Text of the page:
Request a Quote

New Ontario Human Rights Tribunal ruling: Benefits ending at 65 deemed discriminatory

The Ontario Human Rights Tribunal recently sided with a teacher who claimed that his health benefits ending at age 65 was deemed discriminatory due to age. This ruling is significant for employers and benefit plan custodians to watch, as it is appealed further and potentially precedent-setting.

While there are no immediate actions required by employers, here is Beneplan’s interpretation:

  • A benefit plan is a privilege, not an entitlement;
  • However, its administration must be universal and free from discrimination on the grounds of the Charter and Labour Codes.
  • It is an employer’s choice of how long to extend a benefit plan, and may choose a termination age that matches their tolerance for premiums. This is also balanced with the risk ceiling that their insurance company will underwrite.
  • The older the age of termination, the more premiums an employer would have to pay. If employees contribute to this plan, it also affects the premiums that employees pay.
  • Insurers typically have a maximum age of coverage, such as 70 or 75, and may make exceptions to continue coverage to “death”, “retirement,” or “age 99,” depending upon the situation. However, any age of termination above their standard must be underwritten as a separate and unique risk.
  • Beneplan has seen some employers choose to extend coverage to age 80, 85, 99, or ‘retirement,’ depending upon:
    • The occupation class (“This a key employee that we can’t lose?”)
    • The tenure or executive status (“The CEO is still working and the business needs her to be covered.”)
    • The costs (“How much more will this cost us?”)
  • How does this impact each benefit?
    • Group Life Insurance
      • The intent of Group Life Insurance is not to replace personal life insurance, which has different goals & needs from group.
      • The intent of Group Life is to cover employees who are actively at work on a full-time basis. 
      • Insurers typically reduce coverage at age 65, 70, or 75 by 50% in order to mitigate risk, avoid anti-selection, and keep premium costs sustainable.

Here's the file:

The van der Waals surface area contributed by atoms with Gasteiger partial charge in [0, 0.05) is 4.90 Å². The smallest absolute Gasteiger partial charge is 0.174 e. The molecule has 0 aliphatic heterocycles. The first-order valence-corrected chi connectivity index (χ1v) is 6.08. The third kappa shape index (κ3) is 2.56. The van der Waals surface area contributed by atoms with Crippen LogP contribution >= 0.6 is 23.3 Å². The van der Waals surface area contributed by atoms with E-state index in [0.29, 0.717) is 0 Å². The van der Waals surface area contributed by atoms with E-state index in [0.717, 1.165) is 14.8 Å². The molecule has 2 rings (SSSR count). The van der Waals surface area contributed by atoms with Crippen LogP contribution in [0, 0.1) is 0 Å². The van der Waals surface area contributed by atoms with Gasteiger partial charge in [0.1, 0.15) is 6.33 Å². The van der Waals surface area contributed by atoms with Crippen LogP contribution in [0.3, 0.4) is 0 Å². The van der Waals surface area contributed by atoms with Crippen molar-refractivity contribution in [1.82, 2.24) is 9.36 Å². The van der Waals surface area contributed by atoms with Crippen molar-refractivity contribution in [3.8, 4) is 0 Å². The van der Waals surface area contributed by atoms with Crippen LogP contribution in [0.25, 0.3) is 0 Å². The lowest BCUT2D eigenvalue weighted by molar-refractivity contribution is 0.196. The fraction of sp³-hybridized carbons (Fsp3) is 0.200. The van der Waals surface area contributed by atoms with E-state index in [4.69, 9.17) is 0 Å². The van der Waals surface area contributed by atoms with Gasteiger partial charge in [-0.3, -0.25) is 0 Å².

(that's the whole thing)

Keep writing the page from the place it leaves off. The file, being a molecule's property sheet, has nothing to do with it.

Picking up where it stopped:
• Group Short / Long Term Disability
      • The intent of group disability plans are not simply to pay an employee because they are disabled — the intent is to primarily provide a wage-loss replacement insurance plan, as a result of total disability that restricts the employee from performing their own occupation.
      • If an employee is not likely to lose their income, why would they need to purchase insurance to replace their income?
      • At age 65, many Canadians typically become eligible and apply for government income benefits such as the CPP, OAS, or GIS. They may also have a savings or pension plan prepared to replace their income as their ability to work declines. Therefore, purchasing insurance for this age group was typically deemed unnecessary, redundant, and exceedingly expensive to the employee (who typically pay 100% of premiums) in proportion to their risk of losing income at age 65 or beyond.
    • Group Health Benefits
      • Many Canadians have provincial health insurance coverage which covers the cost of prescription drugs at the age of 65.
      • Drugs compose an average of 70% of the cost of a health plan.
      • Therefore, remaining benefits may include paramedicals (physiotherapy, chirporactic, etc), vision care, travel insurance, home nursing, and medical equipment.
    • Group Dental Benefits
      • Beneplan typically finds that employees over the age of 65 have proportionally fewer dental claims and needs than younger employees. The reasons behind this are:
        • Their dependent have typically grown up and are no longer part of the group plan;
        • At age 65, much of the dental work required is maintenance such as regular cleanings. Most of the major restorative work is typically done under age 65.
        • However, there is very little risk in extending a dental plan past age 65.

A summary of an interpretation from Sherrard Kuzz, Employment Lawyers:

  • “It remains to be seen whether this decision will be appealed or reviewed. Until then, the decision applies to any employer regulated provincially in Ontario, whose benefits coverage ceases for employees age 65 and older.”
  • “Employers should therefore discuss with their insurance providers ways to continue extended health and dental coverage beyond age 65 and to provide modified life insurance coverage at a level that will not significantly impact plan costs.
  • “The insurance industry will also want to re-examine its programs and plans, and whether there is an age, beyond 65, at which there does exist an actuarial basis to deny coverage to an employee who elects to continue working beyond the traditional age of retirement. In the absence of this analysis, employers may have an uphill battle defending the cessation of benefits coverage after age 65 on the basis of “undue hardship”.

An interpretation from a Canadian insurance company:

  • “Member companies will be working with the Canadian Life and Health Insurance Association insurance industry association, regarding providing some direction for the industry in light of the decision. This is a very recent decision and will need some time to properly understand its implications and respond accordingly.”

As individuals continue to work longer and past the previously assumed ‘retirement age’, insurers will have to keep an eye on this topic.

For more information, please contact your Benefits advisor, or Beneplan at 1-800-387-1670.